Pea weevil

Pea weevil (Bruchus pisorum) are now established in all major field pea regions of southern Australia. Although the incidence of pea weevil has declined over the past decade, a failure to manage it well may result in an increase in pea weevil populations.

Insects and damage

Image: SARDI
Image: SARDI
Pea weevil infestation is initially restricted to the crop edge where the beetles first land when they move from overwintering sites around the field

  • Orange-yellow, cigar-shaped eggs on the surface of developing pods.
  • Larvae leave the egg and bore directly into developing seeds where they feed until mature
  • Can reduce seed weight by up to 25% and may reduce germination by up to 75%.
  • Beetles emerge from seed by chewing a hole in the seed coat. Beetles can emerge from seed in the field, or in storage.
  • Damaged seed has a characteristic round exit hole and cavity where the larva has fed and developed.
  • Adults leave their overwintering sites and move into crops once spring temperatures reach about  18°C
Monitoring It is critical to prevent the laying of the pea weevil eggs on the developing pea pods. Monitor the crop every 3-4 days from flowering onwards, with emphasis on field edges and areas adjacent to trees or other structures (overwintering sites).

Take 25 sweeps along a 1-5 m band around crop edges. Repeat at 5 or more sites around the field and calculate average number of beetles. Also sample well into the crop (>50 m) if high numbers are found on the edges. Beetles may have moved further if they have been in the crop for some time.

Beneficials None known
Cultural control
  • Only sow seeds free of pea weevil (fumigate after harvest if using farmer-kept seed).
  • Segregate seed from crop edges from the rest of the crop during harvest to reduce the proportion of infested grain. Seed for sowing the following year should only be kept from the centre of the paddock.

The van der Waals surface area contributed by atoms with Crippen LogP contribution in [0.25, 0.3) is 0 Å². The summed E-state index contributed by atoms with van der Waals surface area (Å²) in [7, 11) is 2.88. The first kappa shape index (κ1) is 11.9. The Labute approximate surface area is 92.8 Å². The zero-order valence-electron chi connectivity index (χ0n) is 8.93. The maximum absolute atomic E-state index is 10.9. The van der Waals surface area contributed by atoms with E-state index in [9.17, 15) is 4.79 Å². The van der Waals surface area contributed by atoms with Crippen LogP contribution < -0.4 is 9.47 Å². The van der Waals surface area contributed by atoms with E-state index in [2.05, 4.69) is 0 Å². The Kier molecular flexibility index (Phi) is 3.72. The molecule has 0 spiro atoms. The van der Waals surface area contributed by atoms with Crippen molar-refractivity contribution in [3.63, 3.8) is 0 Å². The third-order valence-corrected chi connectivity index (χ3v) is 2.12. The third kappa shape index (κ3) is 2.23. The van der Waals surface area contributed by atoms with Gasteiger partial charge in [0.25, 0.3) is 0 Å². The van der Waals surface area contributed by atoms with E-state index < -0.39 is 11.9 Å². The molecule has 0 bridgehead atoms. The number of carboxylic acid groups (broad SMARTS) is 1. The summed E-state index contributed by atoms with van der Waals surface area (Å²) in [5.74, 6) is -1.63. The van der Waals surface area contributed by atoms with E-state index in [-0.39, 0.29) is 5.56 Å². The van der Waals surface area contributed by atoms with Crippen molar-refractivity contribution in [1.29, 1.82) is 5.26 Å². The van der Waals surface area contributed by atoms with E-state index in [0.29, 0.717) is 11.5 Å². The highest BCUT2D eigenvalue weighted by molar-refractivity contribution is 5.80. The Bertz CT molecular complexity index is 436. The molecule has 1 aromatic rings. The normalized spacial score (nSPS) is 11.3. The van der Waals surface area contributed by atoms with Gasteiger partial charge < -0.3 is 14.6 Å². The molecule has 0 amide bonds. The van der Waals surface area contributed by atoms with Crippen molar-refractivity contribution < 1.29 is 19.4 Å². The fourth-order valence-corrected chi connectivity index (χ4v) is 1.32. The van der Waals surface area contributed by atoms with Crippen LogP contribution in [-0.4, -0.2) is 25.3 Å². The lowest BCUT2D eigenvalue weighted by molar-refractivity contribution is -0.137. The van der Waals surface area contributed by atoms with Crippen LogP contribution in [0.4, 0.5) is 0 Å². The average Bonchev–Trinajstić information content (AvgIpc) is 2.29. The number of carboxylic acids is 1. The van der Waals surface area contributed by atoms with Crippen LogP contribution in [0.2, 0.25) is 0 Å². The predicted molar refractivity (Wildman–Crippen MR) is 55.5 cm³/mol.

• Control volunteer field peas to minimise pea weevil survival, and clean up areas of baled pea stubble, clean up spilled seed in paddocks and around storage sites or unharvested portions of field pea paddocks to minimise sources for next season’s infestation.
  • Harvest early to prevent yield loss, minimise emergence, and reduce hibernating populations.
  • Graze fields to reduce spilt seed and to reduce pea weevil numbers hibernating.
  • Field peas for hay production should be cut at flowering (before pod development).
  • Fumigate in sealed silos – kill larvae to reduce seed weight loss and live insects at delivery.
  • Dun peas – 2 beetles/25 sweeps
  • White peas – 1 beetle/25 sweeps

Border spray if there is average of 2 or more weevils per site.

  • It is assumed that pea weevil is present in all pea growing regions. Use sweep net results to determine where spraying is required, especially in irregular shaped paddocks and where trees are present in the middle of paddocks.
  • A border spray (to 50-60 m) is the most effective means of control, especially in large paddocks. Two or more border sprays or whole crop sprays maybe required where above threshold numbers of pea weevils are found following initial spray application.
  • Spray whole crop if pea weevils are in high numbers in small paddocks or if found near the middle of the crop.
  • Spray before egg lays commence as insecticides are not effective against eggs. Egg lay occurs about 2 weeks after beetle arrival in the crop – take delay in egg lay into account when deciding control measures (beetle flights can occur over several weeks). Egg hatch in 14-28 days.
  • Target insecticide application after first flower and once pea weevil are detected and preferably before most pods develop
  • Registered rates of synthetic pyrethroids kill adult pea weevils and are effective (at full label rates) at deterring pea weevils from laying eggs for about 18 days after application.
  • Check crops 14 days after the first spray. Consider a second spray if pea weevils are still present.
  • Fumigate all purchased seed in gas tight silo for 21 days with phosphine.
  • Pea weevils that are not controlled in this season’s crop will multiply to become a bigger problem in future years.
Multi-pest considerations
  • Synthetic pyrethroids can flare other pests such as helicoverpa and aphids. SPs also kill beneficials that may keep other pests in check.
  • A border spray will reduce the overall impact of applying a synthetic pyrethroid for PW control.
  • Spray pea weevils at threshold but beware of and monitor for other pests
Communication Pea weevil control is an area wide management issue. Local populations can be driven to very low, sub threshold levels with a concerted effort to manage them well in all pea crops.

Industry publications provide up to date information about regional pest issues

Further information

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